On studying the work of William Hugh Woodin 

W. Hugh Woodin, Harvard University, Cambridge, Massachusetts

Articles: To Settle Infinity Dispute, Wolchover, Quanta Magazine, Nov. 2013
(Scientific American picks up the Wolchover story, 2013)
ArXiv (11)
Homepage(s): dblp, PhilPeople, Contemporary Mathematics (2015)

• Woodin, W. Hugh (1999), The Axiom of Determinacy, Forcing Axioms, and the Nonstationary Ideal, Walter de Gruyter, doi:10.1515/9783110804737ISBN 3-11-015708-XMR 1713438

• Woodin, W. Hugh (2001), “The continuum hypothesis. I” (PDF), Notices of the American Mathematical Society48 (6): 567–576, ISSN 0002-9920MR 1834351

• Woodin, W. Hugh (2001b), “The Continuum Hypothesis, Part II” (PDF), Notices of the AMS48 (7): 681–690

• Woodin, W. Hugh (2005), “The continuum hypothesis”, in Cori, Rene; Razborov, AlexanderTodorčević, Stevo; et al. (eds.), Logic Colloquium 2000, Lect. Notes Log., vol. 19, Urbana, IL: Assoc. Symbol. Logic, pp. 143–197, MR 2143878

Twitter: Wolchover update, Baez
Wikipedia: born April 23, 1955
YouTube: World Science Festival (2013), On the Mathematical Necessity of the Infinite, 2020

Most recent and Second email: 17 July 2022 at 11:27 AM

Dear Prof. Dr. W. Hugh Woodin:

If the Planck base units are meaningful, and that seems to have been settled in the past twenty or so years, does it describe a starting point for spacetime? I have naively concluded that it does. When Planck’s efficacy was questioned, I dropped back to the 1874 work of George Johnstone Stoney and suggest the actual numbers be understood to be symbolic yet still a real reality.

So, from where does everything come? I redefined infinity in light of three most basic facts of pi, and say, “Continuity-symmetry-harmony.” All other discussions are considered personal. Of course, that may well be just too naive in light of the work of Hilbert, Gödel and Woodin. Yet, if we can show from where imperfections originate, maybe we have something a little different. Assuming perfection is the sphere and pi, the first imperfections may well be geometric; and, Aristotle may have unwittingly missed that key marker, five tetrahedrons creating a gap. It seems nobody recognized the five-octahedral gap. It is too simple, but it looks good coupled with the five-tetrahedral gap. I think there is something to it. That little cluster looks like a logic gate and when you add the twenty-tetrahedral icosahedron in place of a five-tetrahedral unit, complexity-and-possibility are multiplied.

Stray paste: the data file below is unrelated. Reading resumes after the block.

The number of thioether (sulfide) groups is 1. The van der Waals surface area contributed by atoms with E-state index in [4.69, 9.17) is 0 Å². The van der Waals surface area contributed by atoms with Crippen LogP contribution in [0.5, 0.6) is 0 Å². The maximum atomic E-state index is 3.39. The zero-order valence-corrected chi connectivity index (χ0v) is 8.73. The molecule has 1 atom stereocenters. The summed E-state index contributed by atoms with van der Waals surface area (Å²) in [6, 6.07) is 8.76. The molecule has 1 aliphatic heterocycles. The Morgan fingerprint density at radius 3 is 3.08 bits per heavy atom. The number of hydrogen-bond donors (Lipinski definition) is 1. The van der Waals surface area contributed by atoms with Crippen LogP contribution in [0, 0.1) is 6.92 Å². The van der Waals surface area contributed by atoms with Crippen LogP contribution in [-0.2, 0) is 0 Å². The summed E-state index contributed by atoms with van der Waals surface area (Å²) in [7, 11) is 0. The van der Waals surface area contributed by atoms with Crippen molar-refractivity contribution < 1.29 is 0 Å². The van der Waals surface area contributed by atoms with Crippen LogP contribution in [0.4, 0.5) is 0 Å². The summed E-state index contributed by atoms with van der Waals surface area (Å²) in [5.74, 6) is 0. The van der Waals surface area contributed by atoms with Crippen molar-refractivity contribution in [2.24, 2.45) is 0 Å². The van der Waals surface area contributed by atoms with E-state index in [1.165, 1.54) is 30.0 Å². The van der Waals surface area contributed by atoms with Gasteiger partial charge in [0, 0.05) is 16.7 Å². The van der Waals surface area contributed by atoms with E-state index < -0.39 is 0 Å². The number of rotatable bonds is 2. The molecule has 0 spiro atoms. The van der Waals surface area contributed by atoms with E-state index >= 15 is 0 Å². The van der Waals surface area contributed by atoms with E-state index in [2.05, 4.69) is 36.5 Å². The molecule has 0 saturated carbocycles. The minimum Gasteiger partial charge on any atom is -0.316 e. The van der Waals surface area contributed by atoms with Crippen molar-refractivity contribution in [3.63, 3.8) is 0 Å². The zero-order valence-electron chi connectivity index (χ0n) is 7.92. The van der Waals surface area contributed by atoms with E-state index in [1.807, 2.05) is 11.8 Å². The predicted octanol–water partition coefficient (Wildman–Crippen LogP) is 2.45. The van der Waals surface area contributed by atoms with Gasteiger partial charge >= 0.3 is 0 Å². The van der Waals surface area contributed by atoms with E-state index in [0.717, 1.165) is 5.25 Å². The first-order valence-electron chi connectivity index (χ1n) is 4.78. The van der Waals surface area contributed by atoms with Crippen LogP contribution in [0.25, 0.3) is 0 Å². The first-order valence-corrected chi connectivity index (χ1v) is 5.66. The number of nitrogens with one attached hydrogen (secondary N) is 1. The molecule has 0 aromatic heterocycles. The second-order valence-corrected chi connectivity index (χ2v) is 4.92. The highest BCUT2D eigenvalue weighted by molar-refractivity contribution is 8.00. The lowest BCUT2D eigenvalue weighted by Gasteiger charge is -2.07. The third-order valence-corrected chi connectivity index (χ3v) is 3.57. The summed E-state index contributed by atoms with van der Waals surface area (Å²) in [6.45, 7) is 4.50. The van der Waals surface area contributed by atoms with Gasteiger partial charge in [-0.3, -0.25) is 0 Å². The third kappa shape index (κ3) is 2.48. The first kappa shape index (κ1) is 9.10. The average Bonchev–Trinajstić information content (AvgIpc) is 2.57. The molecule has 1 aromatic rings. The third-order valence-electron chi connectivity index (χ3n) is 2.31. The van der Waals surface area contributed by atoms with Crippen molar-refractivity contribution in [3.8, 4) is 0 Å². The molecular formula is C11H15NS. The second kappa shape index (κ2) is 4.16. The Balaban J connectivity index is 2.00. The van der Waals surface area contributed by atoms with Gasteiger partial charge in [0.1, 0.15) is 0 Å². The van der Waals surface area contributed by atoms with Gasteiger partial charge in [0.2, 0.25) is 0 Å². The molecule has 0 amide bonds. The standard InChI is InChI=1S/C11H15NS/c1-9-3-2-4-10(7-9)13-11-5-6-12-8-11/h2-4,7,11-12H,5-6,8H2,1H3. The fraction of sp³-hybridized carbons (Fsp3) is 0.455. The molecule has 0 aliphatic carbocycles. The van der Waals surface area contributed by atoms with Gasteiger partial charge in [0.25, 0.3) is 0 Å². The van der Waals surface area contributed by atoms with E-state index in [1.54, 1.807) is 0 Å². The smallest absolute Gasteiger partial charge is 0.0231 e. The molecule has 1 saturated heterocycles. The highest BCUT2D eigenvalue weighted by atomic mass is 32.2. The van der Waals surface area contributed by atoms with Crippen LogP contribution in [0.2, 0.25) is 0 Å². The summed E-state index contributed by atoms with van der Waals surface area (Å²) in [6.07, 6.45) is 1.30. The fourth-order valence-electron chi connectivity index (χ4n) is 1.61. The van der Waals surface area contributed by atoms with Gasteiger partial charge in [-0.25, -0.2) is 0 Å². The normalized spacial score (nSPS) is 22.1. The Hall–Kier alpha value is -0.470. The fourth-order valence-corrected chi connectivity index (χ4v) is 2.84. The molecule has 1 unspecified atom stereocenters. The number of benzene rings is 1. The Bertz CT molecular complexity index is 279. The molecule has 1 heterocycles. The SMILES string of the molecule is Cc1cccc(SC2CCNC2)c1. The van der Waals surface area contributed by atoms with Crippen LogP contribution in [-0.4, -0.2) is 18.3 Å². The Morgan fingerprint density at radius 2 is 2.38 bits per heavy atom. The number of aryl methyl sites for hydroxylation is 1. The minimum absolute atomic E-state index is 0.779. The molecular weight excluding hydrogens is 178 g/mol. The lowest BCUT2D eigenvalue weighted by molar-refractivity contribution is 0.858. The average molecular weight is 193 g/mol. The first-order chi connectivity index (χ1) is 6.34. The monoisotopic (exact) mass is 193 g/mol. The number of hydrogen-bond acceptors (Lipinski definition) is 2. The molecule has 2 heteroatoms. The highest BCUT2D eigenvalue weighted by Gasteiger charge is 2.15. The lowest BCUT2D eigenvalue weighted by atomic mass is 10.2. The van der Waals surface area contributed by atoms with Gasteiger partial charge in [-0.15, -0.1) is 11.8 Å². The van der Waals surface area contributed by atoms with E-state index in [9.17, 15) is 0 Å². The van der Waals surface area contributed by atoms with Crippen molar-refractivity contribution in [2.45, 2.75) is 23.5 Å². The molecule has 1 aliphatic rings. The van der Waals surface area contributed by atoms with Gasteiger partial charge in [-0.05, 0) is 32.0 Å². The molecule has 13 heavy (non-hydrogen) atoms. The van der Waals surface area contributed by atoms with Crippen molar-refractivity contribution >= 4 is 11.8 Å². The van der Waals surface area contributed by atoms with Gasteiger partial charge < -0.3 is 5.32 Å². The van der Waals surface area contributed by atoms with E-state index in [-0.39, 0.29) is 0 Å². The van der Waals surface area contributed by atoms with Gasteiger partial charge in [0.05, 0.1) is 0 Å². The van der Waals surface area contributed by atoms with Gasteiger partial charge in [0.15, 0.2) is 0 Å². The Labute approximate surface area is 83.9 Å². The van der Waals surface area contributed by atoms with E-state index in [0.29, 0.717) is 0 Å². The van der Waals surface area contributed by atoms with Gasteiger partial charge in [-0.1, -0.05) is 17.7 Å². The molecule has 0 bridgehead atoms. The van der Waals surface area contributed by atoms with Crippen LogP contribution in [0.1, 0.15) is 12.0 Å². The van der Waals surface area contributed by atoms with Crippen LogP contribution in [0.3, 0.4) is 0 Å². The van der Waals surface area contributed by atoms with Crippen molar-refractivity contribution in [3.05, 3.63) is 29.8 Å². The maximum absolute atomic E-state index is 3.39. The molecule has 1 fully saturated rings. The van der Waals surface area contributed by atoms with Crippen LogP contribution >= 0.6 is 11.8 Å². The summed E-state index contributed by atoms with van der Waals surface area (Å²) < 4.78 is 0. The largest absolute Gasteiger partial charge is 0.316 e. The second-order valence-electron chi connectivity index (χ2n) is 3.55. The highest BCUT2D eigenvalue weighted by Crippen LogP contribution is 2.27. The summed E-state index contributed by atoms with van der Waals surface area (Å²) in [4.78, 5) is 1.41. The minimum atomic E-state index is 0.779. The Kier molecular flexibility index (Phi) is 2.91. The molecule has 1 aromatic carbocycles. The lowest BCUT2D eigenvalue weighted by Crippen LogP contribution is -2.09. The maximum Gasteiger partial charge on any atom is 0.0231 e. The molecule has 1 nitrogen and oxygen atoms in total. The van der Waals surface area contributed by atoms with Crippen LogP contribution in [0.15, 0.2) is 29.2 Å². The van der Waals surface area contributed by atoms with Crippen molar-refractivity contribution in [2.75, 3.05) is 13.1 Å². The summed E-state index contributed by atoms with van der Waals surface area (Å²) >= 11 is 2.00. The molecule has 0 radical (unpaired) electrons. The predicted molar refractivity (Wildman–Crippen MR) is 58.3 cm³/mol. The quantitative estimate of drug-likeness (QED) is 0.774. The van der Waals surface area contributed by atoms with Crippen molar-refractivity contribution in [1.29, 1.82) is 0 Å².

I seem to be off in la-la land, but it might be of some interest to a scholar with depth of knowledge and perspective. Is there anything interesting going on here?

Thank you.



First email: July 7, 2022, 2:33 PM

Dear Prof. Dr. W. Hugh Woodin:

While a senior in Wilmington High School (1965), my father and I went to an “all-night” teach-in at Memorial Hall upon which I joined the Students for a Democratic Society (which met in the basement of Sever Hall until we were thrown off campus). Six years later I was back with Arthur Loeb and Bucky Fuller (Philomorphs) which met in the attic of Sever. Then a few years later I was with Arthur McGill over at HDS where nine graduate students pried open Finite and Infinite by Austin Farrer.  

My infinity statement is here; I was pleased to find yours, Infinity captivates the imagination; and then, even more pleased to engage your Ω-logic. Thank you for all that you do.



Bruce E. Camber